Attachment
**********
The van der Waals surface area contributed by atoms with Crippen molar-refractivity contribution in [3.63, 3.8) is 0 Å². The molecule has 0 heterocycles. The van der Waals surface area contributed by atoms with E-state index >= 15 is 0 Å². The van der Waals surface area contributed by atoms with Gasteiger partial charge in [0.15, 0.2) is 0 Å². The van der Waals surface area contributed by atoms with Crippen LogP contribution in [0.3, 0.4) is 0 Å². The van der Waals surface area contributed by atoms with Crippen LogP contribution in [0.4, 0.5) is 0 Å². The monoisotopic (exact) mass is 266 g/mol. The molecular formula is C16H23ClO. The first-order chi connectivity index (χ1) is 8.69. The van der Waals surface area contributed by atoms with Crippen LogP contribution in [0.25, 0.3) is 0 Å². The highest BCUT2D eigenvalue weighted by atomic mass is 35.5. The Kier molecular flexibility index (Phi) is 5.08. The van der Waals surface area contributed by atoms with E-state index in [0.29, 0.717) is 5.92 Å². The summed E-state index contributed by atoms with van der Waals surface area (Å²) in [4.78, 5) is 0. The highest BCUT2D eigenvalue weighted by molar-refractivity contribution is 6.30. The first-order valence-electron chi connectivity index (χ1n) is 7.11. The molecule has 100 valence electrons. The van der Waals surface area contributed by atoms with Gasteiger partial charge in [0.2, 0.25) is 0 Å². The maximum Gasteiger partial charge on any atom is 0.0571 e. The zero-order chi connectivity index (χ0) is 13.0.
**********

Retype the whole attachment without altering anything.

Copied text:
The van der Waals surface area contributed by atoms with Crippen molar-refractivity contribution in [3.63, 3.8) is 0 Å². The molecule has 0 heterocycles. The van der Waals surface area contributed by atoms with E-state index >= 15 is 0 Å². The van der Waals surface area contributed by atoms with Gasteiger partial charge in [0.15, 0.2) is 0 Å². The van der Waals surface area contributed by atoms with Crippen LogP contribution in [0.3, 0.4) is 0 Å². The van der Waals surface area contributed by atoms with Crippen LogP contribution in [0.4, 0.5) is 0 Å². The monoisotopic (exact) mass is 266 g/mol. The molecular formula is C16H23ClO. The first-order chi connectivity index (χ1) is 8.69. The van der Waals surface area contributed by atoms with Crippen LogP contribution in [0.25, 0.3) is 0 Å². The highest BCUT2D eigenvalue weighted by atomic mass is 35.5. The Kier molecular flexibility index (Phi) is 5.08. The van der Waals surface area contributed by atoms with E-state index in [0.29, 0.717) is 5.92 Å². The summed E-state index contributed by atoms with van der Waals surface area (Å²) in [4.78, 5) is 0. The highest BCUT2D eigenvalue weighted by molar-refractivity contribution is 6.30. The first-order valence-electron chi connectivity index (χ1n) is 7.11. The molecule has 100 valence electrons. The van der Waals surface area contributed by atoms with Gasteiger partial charge in [0.2, 0.25) is 0 Å². The maximum Gasteiger partial charge on any atom is 0.0571 e. The zero-order chi connectivity index (χ0) is 13.0.